UBC Faculty Research and Publications

The Diverse Journeys of Rural Older Adults with Atrial Fibrillation Rush, Kathy L.; Oelke, Nelly; Shay, Matt; Reid, Robert Colin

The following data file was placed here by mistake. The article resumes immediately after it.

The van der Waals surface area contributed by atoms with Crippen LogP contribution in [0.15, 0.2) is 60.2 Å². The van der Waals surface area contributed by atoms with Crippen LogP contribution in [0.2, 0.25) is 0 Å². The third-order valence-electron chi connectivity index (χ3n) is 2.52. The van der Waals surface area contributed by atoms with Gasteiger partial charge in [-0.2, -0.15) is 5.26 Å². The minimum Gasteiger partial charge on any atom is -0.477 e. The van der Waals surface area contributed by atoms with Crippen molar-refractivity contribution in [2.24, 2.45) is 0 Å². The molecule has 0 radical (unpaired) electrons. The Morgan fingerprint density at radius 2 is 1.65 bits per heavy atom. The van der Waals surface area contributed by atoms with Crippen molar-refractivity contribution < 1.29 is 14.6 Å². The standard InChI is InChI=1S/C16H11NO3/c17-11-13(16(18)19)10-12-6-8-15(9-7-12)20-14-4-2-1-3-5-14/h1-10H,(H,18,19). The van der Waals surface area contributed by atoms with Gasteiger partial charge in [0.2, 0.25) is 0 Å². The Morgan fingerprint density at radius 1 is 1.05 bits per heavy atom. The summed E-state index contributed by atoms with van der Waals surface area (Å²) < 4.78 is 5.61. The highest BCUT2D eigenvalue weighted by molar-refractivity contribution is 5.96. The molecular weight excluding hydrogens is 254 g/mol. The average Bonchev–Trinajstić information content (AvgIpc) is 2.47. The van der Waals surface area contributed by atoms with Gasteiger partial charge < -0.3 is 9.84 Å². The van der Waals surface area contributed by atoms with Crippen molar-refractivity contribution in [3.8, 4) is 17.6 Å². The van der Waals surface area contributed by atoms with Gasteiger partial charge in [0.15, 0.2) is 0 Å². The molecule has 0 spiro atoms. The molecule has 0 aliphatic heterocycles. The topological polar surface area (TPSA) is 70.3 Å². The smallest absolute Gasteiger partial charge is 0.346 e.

Rationale, Aims, Objectives: Atrial fibrillation (AF) is a serious chronic heart condition characterized by an irregular, rapid heartbeat and unpredictable course. Patients with AF often struggle with managing the impact of the disease on daily activities. Afflicted rural dwelling patients face added challenges including inequities in health services and a lack of cardiac specialty services. AF patient journeys through the health care system have not been well documented but offer a valuable tool for improving patient management and outcomes. The purpose of this study was to document individual AF patient journey of rural living older adults. Method: This study used a 6-month longitudinal design to examine the rural health-care experiences of 10 AF patients. AF patient journeys were mapped using information gathered through interviews, written logs, photographs, and an electronic health record review. Thematic analysis was used in clustering common features of the health care journeys of older adult patients with AF and a typology developed to describe them. Results: Each patient’s journey with AF was unique. Symptom and disease severity, health service utilization, and needs emerged as differentiating features in the identification of three journey types: 1) Stable, 2) Chronically Unstable, and 3) Acute Crisis. Conclusions: These journey types provide a valuable tool to assess patient needs at any point in the AF trajectory and to address salient risks that accompany each type to improve management of the increasing number of persons suffering from AF.

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